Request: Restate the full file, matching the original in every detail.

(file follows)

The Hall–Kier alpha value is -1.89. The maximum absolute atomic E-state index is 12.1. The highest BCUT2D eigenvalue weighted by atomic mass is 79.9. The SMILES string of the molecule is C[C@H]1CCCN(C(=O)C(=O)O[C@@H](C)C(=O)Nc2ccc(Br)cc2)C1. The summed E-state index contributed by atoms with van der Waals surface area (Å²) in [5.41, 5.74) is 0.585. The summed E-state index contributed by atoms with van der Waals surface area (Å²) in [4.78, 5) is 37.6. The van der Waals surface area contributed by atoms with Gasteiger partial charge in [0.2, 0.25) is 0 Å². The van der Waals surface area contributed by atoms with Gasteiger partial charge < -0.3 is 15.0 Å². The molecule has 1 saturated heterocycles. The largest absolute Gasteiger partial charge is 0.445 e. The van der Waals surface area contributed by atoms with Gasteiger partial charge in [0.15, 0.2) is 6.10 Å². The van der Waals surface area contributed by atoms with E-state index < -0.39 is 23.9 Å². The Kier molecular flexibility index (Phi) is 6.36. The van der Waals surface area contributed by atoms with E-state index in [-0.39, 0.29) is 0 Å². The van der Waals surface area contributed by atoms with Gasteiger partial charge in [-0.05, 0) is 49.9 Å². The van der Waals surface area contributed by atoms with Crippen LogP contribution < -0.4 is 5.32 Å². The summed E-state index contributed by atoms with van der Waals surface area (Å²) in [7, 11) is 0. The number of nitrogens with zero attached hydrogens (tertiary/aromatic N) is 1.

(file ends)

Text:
The Hall–Kier alpha value is -1.89. The maximum absolute atomic E-state index is 12.1. The highest BCUT2D eigenvalue weighted by atomic mass is 79.9. The SMILES string of the molecule is C[C@H]1CCCN(C(=O)C(=O)O[C@@H](C)C(=O)Nc2ccc(Br)cc2)C1. The summed E-state index contributed by atoms with van der Waals surface area (Å²) in [5.41, 5.74) is 0.585. The summed E-state index contributed by atoms with van der Waals surface area (Å²) in [4.78, 5) is 37.6. The van der Waals surface area contributed by atoms with Gasteiger partial charge in [0.2, 0.25) is 0 Å². The van der Waals surface area contributed by atoms with Gasteiger partial charge < -0.3 is 15.0 Å². The molecule has 1 saturated heterocycles. The largest absolute Gasteiger partial charge is 0.445 e. The van der Waals surface area contributed by atoms with Gasteiger partial charge in [0.15, 0.2) is 6.10 Å². The van der Waals surface area contributed by atoms with E-state index < -0.39 is 23.9 Å². The Kier molecular flexibility index (Phi) is 6.36. The van der Waals surface area contributed by atoms with E-state index in [-0.39, 0.29) is 0 Å². The van der Waals surface area contributed by atoms with Gasteiger partial charge in [-0.05, 0) is 49.9 Å². The van der Waals surface area contributed by atoms with Crippen LogP contribution < -0.4 is 5.32 Å². The summed E-state index contributed by atoms with van der Waals surface area (Å²) in [7, 11) is 0. The number of nitrogens with zero attached hydrogens (tertiary/aromatic N) is 1.